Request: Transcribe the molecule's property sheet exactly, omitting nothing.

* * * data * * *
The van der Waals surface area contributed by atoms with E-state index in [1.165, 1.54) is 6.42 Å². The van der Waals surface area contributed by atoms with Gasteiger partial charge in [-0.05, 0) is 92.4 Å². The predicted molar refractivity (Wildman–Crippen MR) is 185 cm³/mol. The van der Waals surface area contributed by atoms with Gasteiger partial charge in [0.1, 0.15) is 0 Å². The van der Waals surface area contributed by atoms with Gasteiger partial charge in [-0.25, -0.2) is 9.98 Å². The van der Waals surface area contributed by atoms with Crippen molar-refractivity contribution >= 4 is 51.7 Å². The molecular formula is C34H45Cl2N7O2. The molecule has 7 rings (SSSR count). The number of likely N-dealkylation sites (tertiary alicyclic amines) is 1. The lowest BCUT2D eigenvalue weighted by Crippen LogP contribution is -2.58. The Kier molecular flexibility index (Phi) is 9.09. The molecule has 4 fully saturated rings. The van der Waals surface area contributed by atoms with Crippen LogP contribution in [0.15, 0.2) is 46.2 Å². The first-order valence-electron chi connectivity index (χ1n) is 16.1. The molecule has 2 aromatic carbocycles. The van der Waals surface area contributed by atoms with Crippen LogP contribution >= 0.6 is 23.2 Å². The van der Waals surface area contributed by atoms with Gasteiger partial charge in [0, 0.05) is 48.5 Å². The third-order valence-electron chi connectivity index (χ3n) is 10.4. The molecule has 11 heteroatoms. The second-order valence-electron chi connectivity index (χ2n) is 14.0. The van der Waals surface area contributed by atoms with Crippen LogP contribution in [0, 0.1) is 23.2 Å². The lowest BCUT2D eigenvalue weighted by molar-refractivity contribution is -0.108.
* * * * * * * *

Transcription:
The van der Waals surface area contributed by atoms with E-state index in [1.165, 1.54) is 6.42 Å². The van der Waals surface area contributed by atoms with Gasteiger partial charge in [-0.05, 0) is 92.4 Å². The predicted molar refractivity (Wildman–Crippen MR) is 185 cm³/mol. The van der Waals surface area contributed by atoms with Gasteiger partial charge in [0.1, 0.15) is 0 Å². The van der Waals surface area contributed by atoms with Gasteiger partial charge in [-0.25, -0.2) is 9.98 Å². The van der Waals surface area contributed by atoms with Crippen molar-refractivity contribution >= 4 is 51.7 Å². The molecular formula is C34H45Cl2N7O2. The molecule has 7 rings (SSSR count). The number of likely N-dealkylation sites (tertiary alicyclic amines) is 1. The lowest BCUT2D eigenvalue weighted by Crippen LogP contribution is -2.58. The Kier molecular flexibility index (Phi) is 9.09. The molecule has 4 fully saturated rings. The van der Waals surface area contributed by atoms with Crippen LogP contribution in [0.15, 0.2) is 46.2 Å². The first-order valence-electron chi connectivity index (χ1n) is 16.1. The molecule has 2 aromatic carbocycles. The van der Waals surface area contributed by atoms with Crippen LogP contribution >= 0.6 is 23.2 Å². The van der Waals surface area contributed by atoms with Gasteiger partial charge in [0, 0.05) is 48.5 Å². The third-order valence-electron chi connectivity index (χ3n) is 10.4. The molecule has 11 heteroatoms. The second-order valence-electron chi connectivity index (χ2n) is 14.0. The van der Waals surface area contributed by atoms with Crippen LogP contribution in [0, 0.1) is 23.2 Å². The lowest BCUT2D eigenvalue weighted by molar-refractivity contribution is -0.108.